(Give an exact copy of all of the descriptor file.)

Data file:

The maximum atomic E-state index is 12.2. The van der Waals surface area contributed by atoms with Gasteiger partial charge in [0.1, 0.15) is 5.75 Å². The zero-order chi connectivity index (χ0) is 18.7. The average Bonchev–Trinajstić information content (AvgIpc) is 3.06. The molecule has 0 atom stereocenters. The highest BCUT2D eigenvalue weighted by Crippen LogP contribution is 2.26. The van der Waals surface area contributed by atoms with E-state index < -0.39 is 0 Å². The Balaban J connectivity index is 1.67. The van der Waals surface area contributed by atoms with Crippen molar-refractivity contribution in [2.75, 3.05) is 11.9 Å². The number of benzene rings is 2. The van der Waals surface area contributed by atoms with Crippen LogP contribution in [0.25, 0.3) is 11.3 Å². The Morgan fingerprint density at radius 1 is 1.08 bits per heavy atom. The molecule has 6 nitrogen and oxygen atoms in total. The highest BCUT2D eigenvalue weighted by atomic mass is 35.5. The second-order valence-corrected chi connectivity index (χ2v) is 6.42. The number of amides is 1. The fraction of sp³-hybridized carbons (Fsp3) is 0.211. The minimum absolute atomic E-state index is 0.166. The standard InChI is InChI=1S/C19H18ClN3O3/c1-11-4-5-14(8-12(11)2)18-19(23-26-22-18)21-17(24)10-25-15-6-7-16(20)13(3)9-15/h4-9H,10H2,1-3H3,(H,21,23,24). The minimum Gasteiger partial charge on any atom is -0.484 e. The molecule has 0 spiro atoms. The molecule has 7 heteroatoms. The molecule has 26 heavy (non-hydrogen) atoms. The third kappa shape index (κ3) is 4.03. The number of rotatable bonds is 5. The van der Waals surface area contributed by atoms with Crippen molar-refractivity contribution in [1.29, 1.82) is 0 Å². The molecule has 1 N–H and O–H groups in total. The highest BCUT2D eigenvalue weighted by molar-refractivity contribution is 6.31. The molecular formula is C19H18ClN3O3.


The maximum atomic E-state index is 12.2. The van der Waals surface area contributed by atoms with Gasteiger partial charge in [0.1, 0.15) is 5.75 Å². The zero-order chi connectivity index (χ0) is 18.7. The average Bonchev–Trinajstić information content (AvgIpc) is 3.06. The molecule has 0 atom stereocenters. The highest BCUT2D eigenvalue weighted by Crippen LogP contribution is 2.26. The van der Waals surface area contributed by atoms with E-state index < -0.39 is 0 Å². The Balaban J connectivity index is 1.67. The van der Waals surface area contributed by atoms with Crippen molar-refractivity contribution in [2.75, 3.05) is 11.9 Å². The number of benzene rings is 2. The van der Waals surface area contributed by atoms with Crippen LogP contribution in [0.25, 0.3) is 11.3 Å². The Morgan fingerprint density at radius 1 is 1.08 bits per heavy atom. The molecule has 6 nitrogen and oxygen atoms in total. The highest BCUT2D eigenvalue weighted by atomic mass is 35.5. The second-order valence-corrected chi connectivity index (χ2v) is 6.42. The number of amides is 1. The fraction of sp³-hybridized carbons (Fsp3) is 0.211. The minimum absolute atomic E-state index is 0.166. The standard InChI is InChI=1S/C19H18ClN3O3/c1-11-4-5-14(8-12(11)2)18-19(23-26-22-18)21-17(24)10-25-15-6-7-16(20)13(3)9-15/h4-9H,10H2,1-3H3,(H,21,23,24). The minimum Gasteiger partial charge on any atom is -0.484 e. The molecule has 0 spiro atoms. The molecule has 7 heteroatoms. The molecule has 26 heavy (non-hydrogen) atoms. The third kappa shape index (κ3) is 4.03. The number of rotatable bonds is 5. The van der Waals surface area contributed by atoms with Crippen molar-refractivity contribution in [1.29, 1.82) is 0 Å². The molecule has 1 N–H and O–H groups in total. The highest BCUT2D eigenvalue weighted by molar-refractivity contribution is 6.31. The molecular formula is C19H18ClN3O3.